Frost lingers in the forecast: light this time, but sure to get heavier soon. The roses are still green with leaves, but they’ve stopped making new shoots. And bambi has stopped nibbling them. Soon cold weather will complete the job bambi abandoned to move south for the winter.
The fall orders are already in at the trendy mail-order rose nurseries, even before some others got their catalogues on line for the season. Knowing that we can expand the boundary of the rose garden by placing a new bed here or there, we dream of new roses blooming in the garden.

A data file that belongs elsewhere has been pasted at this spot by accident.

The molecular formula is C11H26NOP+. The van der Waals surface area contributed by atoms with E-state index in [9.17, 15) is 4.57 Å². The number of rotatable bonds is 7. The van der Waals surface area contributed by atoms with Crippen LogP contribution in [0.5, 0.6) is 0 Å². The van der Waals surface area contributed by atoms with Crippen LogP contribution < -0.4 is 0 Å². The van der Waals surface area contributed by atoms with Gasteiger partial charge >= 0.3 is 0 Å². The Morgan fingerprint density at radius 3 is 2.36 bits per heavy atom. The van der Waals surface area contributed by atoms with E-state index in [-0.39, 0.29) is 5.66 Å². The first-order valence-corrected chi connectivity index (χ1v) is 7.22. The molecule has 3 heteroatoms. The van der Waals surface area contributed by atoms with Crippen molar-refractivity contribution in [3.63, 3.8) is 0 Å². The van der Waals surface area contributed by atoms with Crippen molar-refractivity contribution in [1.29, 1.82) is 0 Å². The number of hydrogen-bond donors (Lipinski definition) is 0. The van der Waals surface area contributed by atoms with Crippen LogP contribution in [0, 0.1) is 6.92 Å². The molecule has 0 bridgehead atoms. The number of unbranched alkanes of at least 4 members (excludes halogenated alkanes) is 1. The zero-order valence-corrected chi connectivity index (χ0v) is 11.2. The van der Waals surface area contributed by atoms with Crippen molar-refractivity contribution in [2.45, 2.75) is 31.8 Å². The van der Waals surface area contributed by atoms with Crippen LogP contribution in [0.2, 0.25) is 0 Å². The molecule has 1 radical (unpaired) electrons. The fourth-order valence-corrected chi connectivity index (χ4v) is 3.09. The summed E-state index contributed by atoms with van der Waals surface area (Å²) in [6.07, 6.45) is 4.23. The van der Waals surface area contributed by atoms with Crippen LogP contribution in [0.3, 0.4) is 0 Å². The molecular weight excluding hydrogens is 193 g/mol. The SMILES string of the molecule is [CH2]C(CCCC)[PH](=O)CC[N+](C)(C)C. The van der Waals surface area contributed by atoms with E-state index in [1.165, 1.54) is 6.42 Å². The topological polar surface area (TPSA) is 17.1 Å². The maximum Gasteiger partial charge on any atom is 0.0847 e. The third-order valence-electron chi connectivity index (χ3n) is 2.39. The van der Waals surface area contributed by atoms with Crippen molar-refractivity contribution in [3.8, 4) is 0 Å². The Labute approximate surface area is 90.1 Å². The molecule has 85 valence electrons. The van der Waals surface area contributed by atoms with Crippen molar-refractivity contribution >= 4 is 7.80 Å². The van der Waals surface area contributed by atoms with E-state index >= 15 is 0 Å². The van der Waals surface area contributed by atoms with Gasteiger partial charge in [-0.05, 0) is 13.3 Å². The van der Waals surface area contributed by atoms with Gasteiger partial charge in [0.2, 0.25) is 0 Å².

We make lists of roses and draw diagrams of where to sink them into the soil. Sometimes we simultaneously hope that three new roses will fill up this end of the garden and that all twenty six on the wish list could fit in just half that space. We know that late fall and early spring will take us out there to pre-dig every hole and fill it with soil amendments to enrich impoverished sand or clay – if the new roses are to have a chance here. We know the whole enterprise rests on shaky assumptions about how fit the roses are for the place and on how fit we are to deal with all the problems they might present. For roses, despite their thorns, are needy plants.